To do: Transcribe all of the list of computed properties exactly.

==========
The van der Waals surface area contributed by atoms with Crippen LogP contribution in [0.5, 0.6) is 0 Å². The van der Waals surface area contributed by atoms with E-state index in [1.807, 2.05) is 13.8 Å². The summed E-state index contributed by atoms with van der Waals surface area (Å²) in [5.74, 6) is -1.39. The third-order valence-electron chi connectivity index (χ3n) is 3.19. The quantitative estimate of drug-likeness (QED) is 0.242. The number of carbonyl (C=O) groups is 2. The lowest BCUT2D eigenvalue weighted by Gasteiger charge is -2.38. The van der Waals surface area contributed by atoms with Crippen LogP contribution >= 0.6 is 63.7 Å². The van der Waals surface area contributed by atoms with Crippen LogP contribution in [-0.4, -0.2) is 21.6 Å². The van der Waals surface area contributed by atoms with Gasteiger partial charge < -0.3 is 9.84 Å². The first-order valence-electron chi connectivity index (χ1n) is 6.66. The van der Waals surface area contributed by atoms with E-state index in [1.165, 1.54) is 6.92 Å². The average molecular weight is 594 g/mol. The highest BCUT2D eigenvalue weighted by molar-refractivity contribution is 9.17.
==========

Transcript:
The van der Waals surface area contributed by atoms with Crippen LogP contribution in [0.5, 0.6) is 0 Å². The van der Waals surface area contributed by atoms with E-state index in [1.807, 2.05) is 13.8 Å². The summed E-state index contributed by atoms with van der Waals surface area (Å²) in [5.74, 6) is -1.39. The third-order valence-electron chi connectivity index (χ3n) is 3.19. The quantitative estimate of drug-likeness (QED) is 0.242. The number of carbonyl (C=O) groups is 2. The lowest BCUT2D eigenvalue weighted by Gasteiger charge is -2.38. The van der Waals surface area contributed by atoms with Crippen LogP contribution >= 0.6 is 63.7 Å². The van der Waals surface area contributed by atoms with Crippen LogP contribution in [-0.4, -0.2) is 21.6 Å². The van der Waals surface area contributed by atoms with Gasteiger partial charge < -0.3 is 9.84 Å². The first-order valence-electron chi connectivity index (χ1n) is 6.66. The van der Waals surface area contributed by atoms with E-state index in [1.165, 1.54) is 6.92 Å². The average molecular weight is 594 g/mol. The highest BCUT2D eigenvalue weighted by molar-refractivity contribution is 9.17.